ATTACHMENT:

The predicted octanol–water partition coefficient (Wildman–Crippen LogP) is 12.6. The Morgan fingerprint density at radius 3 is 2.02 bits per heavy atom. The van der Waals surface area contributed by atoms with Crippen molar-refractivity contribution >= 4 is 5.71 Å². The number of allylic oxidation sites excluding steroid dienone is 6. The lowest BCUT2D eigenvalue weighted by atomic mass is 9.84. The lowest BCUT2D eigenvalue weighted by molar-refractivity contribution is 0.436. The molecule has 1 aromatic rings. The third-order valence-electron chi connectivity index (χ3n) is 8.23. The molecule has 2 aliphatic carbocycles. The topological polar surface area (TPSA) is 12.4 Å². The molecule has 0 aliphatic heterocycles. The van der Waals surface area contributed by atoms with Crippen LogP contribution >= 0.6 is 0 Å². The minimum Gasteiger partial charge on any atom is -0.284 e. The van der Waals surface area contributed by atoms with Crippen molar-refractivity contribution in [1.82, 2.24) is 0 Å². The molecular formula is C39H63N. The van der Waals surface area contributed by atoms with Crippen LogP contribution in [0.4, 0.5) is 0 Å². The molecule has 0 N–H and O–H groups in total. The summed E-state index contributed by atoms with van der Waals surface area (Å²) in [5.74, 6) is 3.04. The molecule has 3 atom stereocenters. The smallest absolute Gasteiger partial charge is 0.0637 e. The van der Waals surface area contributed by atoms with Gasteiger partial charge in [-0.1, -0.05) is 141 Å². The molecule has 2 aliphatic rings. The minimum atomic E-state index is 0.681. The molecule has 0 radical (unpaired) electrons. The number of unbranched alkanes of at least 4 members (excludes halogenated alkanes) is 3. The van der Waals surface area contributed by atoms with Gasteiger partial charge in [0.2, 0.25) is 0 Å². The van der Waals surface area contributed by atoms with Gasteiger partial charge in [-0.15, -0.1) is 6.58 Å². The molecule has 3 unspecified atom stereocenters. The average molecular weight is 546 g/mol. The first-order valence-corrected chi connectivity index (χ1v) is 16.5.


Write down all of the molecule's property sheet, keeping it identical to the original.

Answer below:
The predicted octanol–water partition coefficient (Wildman–Crippen LogP) is 12.6. The Morgan fingerprint density at radius 3 is 2.02 bits per heavy atom. The van der Waals surface area contributed by atoms with Crippen molar-refractivity contribution >= 4 is 5.71 Å². The number of allylic oxidation sites excluding steroid dienone is 6. The lowest BCUT2D eigenvalue weighted by atomic mass is 9.84. The lowest BCUT2D eigenvalue weighted by molar-refractivity contribution is 0.436. The molecule has 1 aromatic rings. The third-order valence-electron chi connectivity index (χ3n) is 8.23. The molecule has 2 aliphatic carbocycles. The topological polar surface area (TPSA) is 12.4 Å². The molecule has 0 aliphatic heterocycles. The van der Waals surface area contributed by atoms with Crippen LogP contribution >= 0.6 is 0 Å². The minimum Gasteiger partial charge on any atom is -0.284 e. The van der Waals surface area contributed by atoms with Crippen molar-refractivity contribution in [1.82, 2.24) is 0 Å². The molecular formula is C39H63N. The van der Waals surface area contributed by atoms with Crippen LogP contribution in [0.4, 0.5) is 0 Å². The molecule has 0 N–H and O–H groups in total. The summed E-state index contributed by atoms with van der Waals surface area (Å²) in [5.74, 6) is 3.04. The molecule has 3 atom stereocenters. The smallest absolute Gasteiger partial charge is 0.0637 e. The van der Waals surface area contributed by atoms with Gasteiger partial charge in [-0.1, -0.05) is 141 Å². The molecule has 2 aliphatic rings. The minimum atomic E-state index is 0.681. The molecule has 0 radical (unpaired) electrons. The number of unbranched alkanes of at least 4 members (excludes halogenated alkanes) is 3. The van der Waals surface area contributed by atoms with Gasteiger partial charge in [0.2, 0.25) is 0 Å². The van der Waals surface area contributed by atoms with Gasteiger partial charge in [-0.15, -0.1) is 6.58 Å². The molecule has 3 unspecified atom stereocenters. The average molecular weight is 546 g/mol. The first-order valence-corrected chi connectivity index (χ1v) is 16.5.